Box-office hit Bichagadu fame Vijay Anthony as part of promotions released two short video clips of his latest movie Bethaludu online, a few days prior to its release on the big screen. This apparently kept the audiences and fans guessing, and gave the film the hype it needed. If you have watched those videos, well, it's bad news - the spine-chilling part of Prathi Krishnamurthy's and Anthony's psycho-thriller is contained only within those few minutes, and the rest hour or so is a whole another story.
The tale unfolds with protagonist Dinesh (Vijay Anthony), a shrewd and intelligent techie, experiencing a psychotic break after he starts to hallucinate a spate of petrifying voices inside his head. Soon, the Voice starts to become more coherent, and Dinesh starts to talk back to it. Life gets tough for him as he starts to dissociate from his loving and caring wife Aishwarya (Arunthathi) and gets consumed by the malevolence of his hallucinating mind. His days and nights turn into a horror show as he is constantly haunted by the shadows and voices his mind projects.
A bewildered and terrified Dinesh seeks help from his friend. But that, too, fails as his psychosis injures him and kills the friend by causing a freak accident on an overbridge. While he is recovering from his injuries, the doctors diagnose him with a brain lesion somewhere in the frontal cortex, which is supposedly behind the Voice. But he is also told that there may not be a way to survive the surgery, since the frontal cortex is a highly sensitive portion of the brain.
Dinesh reluctantly declines the treatment and approaches an expert psychiatrist, who, during the sessions that follow, discovers a truth about Dinesh's condition that would transcend any known science - the lesions are somehow accelerating his brain activity and causing him to remember his past life. To add to his woes, this also causes a split personality disorder in him where he assumes the personality that he was in his past life. Dinesh then sets out on a tragic and painful journey full of twists and turns, to discover whether the memories of his "past life" are true.
Bethaludu takes you down the rabbit hole through a beginning packed with suspense, horror and spine-chilling thrills which will leave you frozen on your seat. But just when you think the movie is going to pull off an absorbing horror-thriller, it starts traversing several other genres including science fiction about superhuman drugs, and rebirths, vengeance and past-life, derailing from its initial premise. And that doesn't turn out very pleasant.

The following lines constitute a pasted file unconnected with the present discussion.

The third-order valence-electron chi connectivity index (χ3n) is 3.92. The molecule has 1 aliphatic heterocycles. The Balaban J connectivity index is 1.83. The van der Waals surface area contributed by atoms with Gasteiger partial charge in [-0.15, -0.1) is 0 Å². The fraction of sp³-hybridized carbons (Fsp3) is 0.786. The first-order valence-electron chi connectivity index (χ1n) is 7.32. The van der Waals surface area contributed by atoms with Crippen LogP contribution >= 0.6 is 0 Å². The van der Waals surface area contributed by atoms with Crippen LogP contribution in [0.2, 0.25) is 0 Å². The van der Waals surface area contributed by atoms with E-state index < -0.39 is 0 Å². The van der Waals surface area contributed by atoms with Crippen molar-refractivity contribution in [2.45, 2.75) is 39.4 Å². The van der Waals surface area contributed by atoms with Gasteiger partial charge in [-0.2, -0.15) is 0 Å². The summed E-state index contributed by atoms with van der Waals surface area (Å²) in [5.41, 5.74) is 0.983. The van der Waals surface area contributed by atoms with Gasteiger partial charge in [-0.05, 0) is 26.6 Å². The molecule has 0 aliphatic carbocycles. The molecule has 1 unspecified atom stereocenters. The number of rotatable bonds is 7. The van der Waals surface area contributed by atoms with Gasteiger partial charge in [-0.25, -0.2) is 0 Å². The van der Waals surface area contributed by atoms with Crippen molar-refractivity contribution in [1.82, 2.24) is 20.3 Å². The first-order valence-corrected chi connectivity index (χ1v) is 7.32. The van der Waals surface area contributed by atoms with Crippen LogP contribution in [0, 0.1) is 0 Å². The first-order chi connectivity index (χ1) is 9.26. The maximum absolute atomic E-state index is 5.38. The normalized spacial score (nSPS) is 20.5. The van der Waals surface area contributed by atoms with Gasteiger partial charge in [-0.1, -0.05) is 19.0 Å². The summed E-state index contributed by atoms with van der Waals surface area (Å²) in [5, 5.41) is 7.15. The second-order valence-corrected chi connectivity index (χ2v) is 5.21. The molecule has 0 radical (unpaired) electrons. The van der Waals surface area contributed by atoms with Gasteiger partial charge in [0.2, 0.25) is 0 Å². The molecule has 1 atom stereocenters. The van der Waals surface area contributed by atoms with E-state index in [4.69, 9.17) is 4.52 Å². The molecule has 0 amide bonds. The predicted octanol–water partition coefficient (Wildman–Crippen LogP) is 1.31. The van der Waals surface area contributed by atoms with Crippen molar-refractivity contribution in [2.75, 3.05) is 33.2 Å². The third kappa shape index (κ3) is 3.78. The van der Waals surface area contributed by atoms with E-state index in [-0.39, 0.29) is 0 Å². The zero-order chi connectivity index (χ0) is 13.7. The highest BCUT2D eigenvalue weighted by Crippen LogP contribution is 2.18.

The film also excessively stresses on finding and killing Jayalakshmi, a person who plays a pivotal role in forming the crux of the story. That is so tiresome, halfway through you find yourself offering Dinesh to track the elusive Jayalakshmi yourself.
Also, unlike a few of Vijay Anthony's previous ventures including Dr. Salim (2014) that stimulate both the inner fan and the intellectual side in you throughout the film, Bethaludu keeps your cognition engaged only as long as Dinesh is oblivious to the science (or pseudo-science) behind the Voice. It makes you genuinely believe that there is Bethaal dangling from his shoulders. The movie even emulates a scene from The Ring
where the protagonist "sees" a ghastly girl inside the TV walking towards him. This and many others build up anticipation and a fear of impending doom, right before letting you down with a scientific explanation for Dinesh's experience.
And the introduction of a very grim and psychopathic antagonist who later turns out to be a whiny punchbag is the proverbial last nail, nullifying Bethaludu's tone.
Bethaludu is however a complete Vijay Anthony treat, as he delivers a flawless performance as a "schizophrenic" possessed by his own demons. Arunthathi needs a lot more polishing to be cast alongside Anthony. None of the secondary antagonists acts well or even adds heft to the plot.
The visuals (Pradeep Kaliprayath) and the music (Vijay Anthony) fool you into believing that this is going to be a full-fledged psycho-thriller with some looming horror. Unlike a lot of horror or thriller movies, this film uses the electronic guitar to its fullest, and avoids giving jumpscare sounds. Instead it features a pulsating soundtrack with fast-paced pop-rock rhythms that add to the fear the movie intends to create in the audience, at least in the first half.
Bethaludu would have been a lot better if the direction had focused on one genre, instead of serving a rather confusing and bitter cocktail. This one is unlikely to replicate the magic of Bichagadu, and is primarily for Vijay Anthony fans.